The next operation in the production of the grid may consist in cutting away portions ofmetal between the cups, as indicated at 32 1n Fig. 3. As shown, the cut-away parts 32 are of general triangular or clover shape, to

" leave the annular members 26 about the bases of the cups, the webs 25 between the different annular members, and a plurality of inwardl v projecting extensions or tongues 33, three for each cut-away portion as shown, about the annular members and in the plane of the blank of sheet metal. Any ordinary or pre ferred type of tool can be utilized to remove the parts 32 from the blank of metal.

The next operation may consist in bend ing the extensions or tongues 33 downwardly to provide the projections or lips 23, deslrably set at right-angles to the plane of the blank of sheet metal, as disclosed in Figs. 4 and 5. In Fig. 5, a set of tools suitable for bending the extensions or tongues downwardly is designated 34, and a fragment of the blank of sheet metal after acted upon by these tools is represented 35 in Figs. 4 and 5. The projections or lips 23 are desirably of the same length to be disposed in a singleplane parallel with and beneath the plane of the webs 25 and annular members 26. Preferably, the lower edge faces of the said proections or lips 23 are flat, in order that the finished grid can rest squarely upon a surfaceto be paved, as will be understood.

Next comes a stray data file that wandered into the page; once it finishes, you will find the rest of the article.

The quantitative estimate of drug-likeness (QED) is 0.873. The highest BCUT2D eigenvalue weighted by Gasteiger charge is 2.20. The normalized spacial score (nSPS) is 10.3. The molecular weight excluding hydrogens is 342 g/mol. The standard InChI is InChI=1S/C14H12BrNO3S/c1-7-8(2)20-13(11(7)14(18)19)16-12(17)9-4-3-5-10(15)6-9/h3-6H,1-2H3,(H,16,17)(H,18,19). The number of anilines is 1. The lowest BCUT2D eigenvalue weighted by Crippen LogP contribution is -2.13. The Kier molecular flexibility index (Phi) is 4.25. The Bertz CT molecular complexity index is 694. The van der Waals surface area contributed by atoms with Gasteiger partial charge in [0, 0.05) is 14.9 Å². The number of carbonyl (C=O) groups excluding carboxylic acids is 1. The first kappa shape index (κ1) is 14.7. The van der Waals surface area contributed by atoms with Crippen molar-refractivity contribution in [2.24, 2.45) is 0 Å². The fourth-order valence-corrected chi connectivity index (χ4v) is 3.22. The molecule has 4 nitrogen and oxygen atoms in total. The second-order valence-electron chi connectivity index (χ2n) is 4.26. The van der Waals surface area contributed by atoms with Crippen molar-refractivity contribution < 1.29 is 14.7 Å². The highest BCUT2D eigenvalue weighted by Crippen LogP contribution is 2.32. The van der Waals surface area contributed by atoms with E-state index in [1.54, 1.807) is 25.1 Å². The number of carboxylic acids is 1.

The final operation n the production of the grid may consist in sizing the cups to dispose their upper or free edge faces in a single plane above the plane of the webs and plish the sizing.